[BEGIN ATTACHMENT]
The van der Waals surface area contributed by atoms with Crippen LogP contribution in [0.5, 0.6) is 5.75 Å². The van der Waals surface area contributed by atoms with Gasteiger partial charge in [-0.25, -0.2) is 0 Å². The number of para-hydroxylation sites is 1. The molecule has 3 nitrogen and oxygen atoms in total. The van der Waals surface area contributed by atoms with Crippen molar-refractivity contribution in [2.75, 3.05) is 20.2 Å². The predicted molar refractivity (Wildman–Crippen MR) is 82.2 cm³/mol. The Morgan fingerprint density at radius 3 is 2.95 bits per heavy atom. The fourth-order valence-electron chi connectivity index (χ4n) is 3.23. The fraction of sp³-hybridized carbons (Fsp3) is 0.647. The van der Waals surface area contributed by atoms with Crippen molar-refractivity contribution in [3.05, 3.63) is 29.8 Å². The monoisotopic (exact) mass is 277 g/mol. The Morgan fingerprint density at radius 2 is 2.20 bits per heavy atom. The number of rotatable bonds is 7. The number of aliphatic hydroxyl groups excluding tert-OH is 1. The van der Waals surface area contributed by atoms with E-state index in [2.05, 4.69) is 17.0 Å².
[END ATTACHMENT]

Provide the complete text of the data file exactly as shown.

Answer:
The van der Waals surface area contributed by atoms with Crippen LogP contribution in [0.5, 0.6) is 5.75 Å². The van der Waals surface area contributed by atoms with Gasteiger partial charge in [-0.25, -0.2) is 0 Å². The number of para-hydroxylation sites is 1. The molecule has 3 nitrogen and oxygen atoms in total. The van der Waals surface area contributed by atoms with Crippen molar-refractivity contribution in [2.75, 3.05) is 20.2 Å². The predicted molar refractivity (Wildman–Crippen MR) is 82.2 cm³/mol. The Morgan fingerprint density at radius 3 is 2.95 bits per heavy atom. The fourth-order valence-electron chi connectivity index (χ4n) is 3.23. The fraction of sp³-hybridized carbons (Fsp3) is 0.647. The van der Waals surface area contributed by atoms with Crippen molar-refractivity contribution in [3.05, 3.63) is 29.8 Å². The monoisotopic (exact) mass is 277 g/mol. The Morgan fingerprint density at radius 2 is 2.20 bits per heavy atom. The number of rotatable bonds is 7. The number of aliphatic hydroxyl groups excluding tert-OH is 1. The van der Waals surface area contributed by atoms with E-state index in [2.05, 4.69) is 17.0 Å².